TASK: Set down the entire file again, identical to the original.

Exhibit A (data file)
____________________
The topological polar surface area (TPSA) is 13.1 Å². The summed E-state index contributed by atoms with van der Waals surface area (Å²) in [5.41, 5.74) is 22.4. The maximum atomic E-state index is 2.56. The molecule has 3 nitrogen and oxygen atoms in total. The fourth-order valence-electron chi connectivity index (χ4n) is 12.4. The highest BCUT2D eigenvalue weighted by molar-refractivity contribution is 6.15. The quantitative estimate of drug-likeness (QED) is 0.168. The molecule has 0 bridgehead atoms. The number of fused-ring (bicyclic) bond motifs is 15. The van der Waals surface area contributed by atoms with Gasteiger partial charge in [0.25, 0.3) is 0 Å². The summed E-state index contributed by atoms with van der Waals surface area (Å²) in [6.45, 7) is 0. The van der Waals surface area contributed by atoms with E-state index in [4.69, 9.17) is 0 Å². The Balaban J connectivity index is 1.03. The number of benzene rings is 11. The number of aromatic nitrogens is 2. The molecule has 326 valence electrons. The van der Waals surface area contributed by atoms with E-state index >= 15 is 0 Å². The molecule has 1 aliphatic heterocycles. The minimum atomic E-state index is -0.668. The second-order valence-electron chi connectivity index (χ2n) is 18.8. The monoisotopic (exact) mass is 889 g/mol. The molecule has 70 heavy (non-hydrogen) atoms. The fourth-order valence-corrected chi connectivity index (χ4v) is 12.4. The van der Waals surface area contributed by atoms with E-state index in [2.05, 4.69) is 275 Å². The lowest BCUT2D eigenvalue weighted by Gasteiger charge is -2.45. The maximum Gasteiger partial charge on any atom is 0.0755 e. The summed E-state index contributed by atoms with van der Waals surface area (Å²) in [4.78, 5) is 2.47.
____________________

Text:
The topological polar surface area (TPSA) is 13.1 Å². The summed E-state index contributed by atoms with van der Waals surface area (Å²) in [5.41, 5.74) is 22.4. The maximum atomic E-state index is 2.56. The molecule has 3 nitrogen and oxygen atoms in total. The fourth-order valence-electron chi connectivity index (χ4n) is 12.4. The highest BCUT2D eigenvalue weighted by molar-refractivity contribution is 6.15. The quantitative estimate of drug-likeness (QED) is 0.168. The molecule has 0 bridgehead atoms. The number of fused-ring (bicyclic) bond motifs is 15. The van der Waals surface area contributed by atoms with Gasteiger partial charge in [0.25, 0.3) is 0 Å². The summed E-state index contributed by atoms with van der Waals surface area (Å²) in [6.45, 7) is 0. The van der Waals surface area contributed by atoms with E-state index in [4.69, 9.17) is 0 Å². The Balaban J connectivity index is 1.03. The number of benzene rings is 11. The number of aromatic nitrogens is 2. The molecule has 326 valence electrons. The van der Waals surface area contributed by atoms with E-state index >= 15 is 0 Å². The molecule has 1 aliphatic heterocycles. The minimum atomic E-state index is -0.668. The second-order valence-electron chi connectivity index (χ2n) is 18.8. The monoisotopic (exact) mass is 889 g/mol. The molecule has 70 heavy (non-hydrogen) atoms. The fourth-order valence-corrected chi connectivity index (χ4v) is 12.4. The van der Waals surface area contributed by atoms with E-state index in [2.05, 4.69) is 275 Å². The lowest BCUT2D eigenvalue weighted by Gasteiger charge is -2.45. The maximum Gasteiger partial charge on any atom is 0.0755 e. The summed E-state index contributed by atoms with van der Waals surface area (Å²) in [4.78, 5) is 2.47.